The challenge my challenge created…
Now some of you reading this, are probably thinking does Maria have any faults? To that, I say, not many (just kidding); however, the liabilities I have always seem to add a twist to my life and sometimes to the lives of others.
Anyone who has known me for a while can attest that I am not the best at directions. When I got married, my head bridesmaid Sandra delivered a great speech about me and our friendship. She started the speech by saying that when going anywhere I should consult with Joe first. When we were in college, I took Sandra running in the dead of a Syracuse winter. I told her that we were doing a quick loop around the university. After 2 hours of running and me reassuring Sandra that “we were almost there,” she astutely realized that I had no idea where we were. We ended up in a gas station in a nearby suburb in Dewitt using an old pay phone to call everyone we knew to pick us up because our hands were starting to show signs of frostbite. Needless to say, it was a long ride back and rightly so, no one was incredibly happy with me that day.
Unfortunately, this challenge hasn’t gotten any better with age. After my own wedding in my home town where I lived for 18 years of my life, I got Joe and I lost on the way to our hotel. We drove around for at least an hour. I told Joe to drive to my house, which was in the wrong direction, and then I would be able to get us there. He refused calling me ‘a homing pigeon’ because I can only know where I am going if I originate from my house. He then looked up the directions on his phone and very quickly we were found.
When I was living in NYC with my roomie and friend Kimberly, she quickly realized that this was an issue. Knowing that much of my work was commuting around the city, she used to sit me down every night and ask me if I knew where I was going the next day. I can tell you that this was a life saver for me because most times, I had no idea.
Living in Southern California, my issue is even worse. This is a city that you can only traverse by car and there seem to be never ending roads going in every direction. Joe bought me a GPS for Christmas one year (which later was stolen) and I used to get lost even with a GPS. He could never figure it out. He said, “Maria, it is impossible for someone to get lost using a GPS.” My response, “The people who made this thing never met me.” Now, I don’t leave home without my MapQuest directions in hand. I don’t like to be late so I always multiply the MapQuest directions by 2 and then I add an extra 30 minutes to get lost. So far, this formula has worked for me.
It is no surprise that Joe maps out all my training runs. He also hands me a typed up list of all the turns and the street names that I need to go on, which so far has made it impossible to get lost. However, I am excellent at making the impossible possible, especially when it comes to directions.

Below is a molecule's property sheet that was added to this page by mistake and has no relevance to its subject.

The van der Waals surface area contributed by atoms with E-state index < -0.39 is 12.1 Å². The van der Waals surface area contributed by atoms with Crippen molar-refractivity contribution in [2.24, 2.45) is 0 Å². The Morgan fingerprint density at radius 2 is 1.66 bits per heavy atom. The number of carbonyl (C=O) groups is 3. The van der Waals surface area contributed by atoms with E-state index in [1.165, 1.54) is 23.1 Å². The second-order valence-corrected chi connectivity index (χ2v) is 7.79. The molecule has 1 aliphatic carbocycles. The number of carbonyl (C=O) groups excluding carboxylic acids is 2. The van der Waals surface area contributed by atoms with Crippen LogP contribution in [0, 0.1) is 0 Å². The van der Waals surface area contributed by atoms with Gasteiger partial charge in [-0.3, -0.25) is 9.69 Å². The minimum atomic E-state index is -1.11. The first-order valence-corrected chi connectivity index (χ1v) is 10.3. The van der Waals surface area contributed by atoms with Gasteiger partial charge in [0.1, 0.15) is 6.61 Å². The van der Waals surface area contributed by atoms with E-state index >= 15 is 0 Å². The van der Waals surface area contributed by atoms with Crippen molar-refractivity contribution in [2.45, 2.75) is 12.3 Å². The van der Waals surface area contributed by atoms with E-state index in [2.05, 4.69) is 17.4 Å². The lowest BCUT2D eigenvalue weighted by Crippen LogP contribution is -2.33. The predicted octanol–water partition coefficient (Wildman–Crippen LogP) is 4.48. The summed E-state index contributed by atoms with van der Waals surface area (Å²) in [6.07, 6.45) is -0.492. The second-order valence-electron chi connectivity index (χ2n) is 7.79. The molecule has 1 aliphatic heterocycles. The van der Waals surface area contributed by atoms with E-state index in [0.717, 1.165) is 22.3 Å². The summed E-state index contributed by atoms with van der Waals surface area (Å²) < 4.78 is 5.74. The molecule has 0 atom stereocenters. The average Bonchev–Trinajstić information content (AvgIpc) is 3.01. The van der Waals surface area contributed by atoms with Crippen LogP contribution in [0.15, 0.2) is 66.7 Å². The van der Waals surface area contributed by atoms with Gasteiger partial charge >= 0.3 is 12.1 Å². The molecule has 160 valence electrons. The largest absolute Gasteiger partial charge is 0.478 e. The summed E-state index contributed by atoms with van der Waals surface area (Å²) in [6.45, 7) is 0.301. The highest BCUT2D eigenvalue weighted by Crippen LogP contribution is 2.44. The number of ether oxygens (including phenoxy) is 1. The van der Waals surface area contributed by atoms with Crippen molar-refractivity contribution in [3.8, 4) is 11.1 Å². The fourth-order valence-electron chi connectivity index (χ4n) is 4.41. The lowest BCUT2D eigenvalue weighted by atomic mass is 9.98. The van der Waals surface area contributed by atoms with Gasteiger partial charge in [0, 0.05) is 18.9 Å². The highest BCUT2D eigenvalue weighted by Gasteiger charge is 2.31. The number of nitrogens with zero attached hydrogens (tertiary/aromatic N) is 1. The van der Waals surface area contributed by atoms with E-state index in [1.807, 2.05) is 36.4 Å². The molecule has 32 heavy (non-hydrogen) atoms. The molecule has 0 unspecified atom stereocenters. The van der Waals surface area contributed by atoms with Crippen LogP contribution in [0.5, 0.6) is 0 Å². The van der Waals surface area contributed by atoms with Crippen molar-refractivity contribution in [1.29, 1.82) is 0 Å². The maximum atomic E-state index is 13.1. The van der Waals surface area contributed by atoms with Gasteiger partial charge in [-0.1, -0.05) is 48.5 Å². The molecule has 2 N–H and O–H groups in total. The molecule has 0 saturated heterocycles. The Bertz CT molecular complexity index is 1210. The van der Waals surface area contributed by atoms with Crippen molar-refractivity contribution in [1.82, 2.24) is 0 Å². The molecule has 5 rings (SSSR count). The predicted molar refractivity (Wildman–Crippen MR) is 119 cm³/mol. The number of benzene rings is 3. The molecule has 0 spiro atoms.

This morning my partner Leanne and I took off at 6:30 am to do what we had thought was 17 miles. During the first part of the course, we ran straight up Runyon Canyon, which is a huge 1.5 mile mountain that is uphill all the way. Leanne kept jokingly asking me as we ran up the hill if Joe was mad at me or had planned to send us on a death march? I assured her that it would get easier and until we got to the top, I could tell she was losing hope in me.
We ran the rest of our run and no lie; it was by far the hardest run I’ve ever been on. Through the last couple of miles, I actually had to drop off and go into a coffee shop’s bathroom to get sick. My body was also in intense pain, it was even hurting for me to grip my water bottle. I wanted to just shrivel up and die, but I knew that Sunset Blvd wouldn’t be a good place to do it. So, I kept on going.
Joe got worried when we were gone for over 4 hours. He called me and I assured him that I would be home soon and that I just got really sick. I had also lost all motivation. I knew that the time it had taken me to run 17 miles wasn’t great. The thought of having to run almost 9 more miles for the regular marathon seemed impossible.
When I got home, I started to cry and I told Joe that I wanted to quit. He comforted me and asked what he could do to help me for next time? I told him not to make the course so impossible. I told him that starting our run up Runyon Canyon was just too ambitious for a 17 miler. To that, he asked me what I was talking about. I told him that he said to run up Runyon. He pulled out the directions and showed me that nowhere in my directions did it say to run up Runyon. It only said to run from one entrance to the other. Then it clicked for both of us, this was no 17 mile journey.
Joe went on to mapmyrun.com and found out the truth. Leanne and I hadn’t run the 17 miles that we thought we did, we ran close to 20 miles. When I called Leanne, she also had figured this out. She said that she didn’t want to tell me when we were running, but this felt like a much longer run than 17 miles. I had only expected my longest training run to be 18 miles next week, but now I can say my longest run was 20 miles! So once again, my directional challenge had thrown in a new twist. This time however, it was a pleasant surprise for both Leanne and I.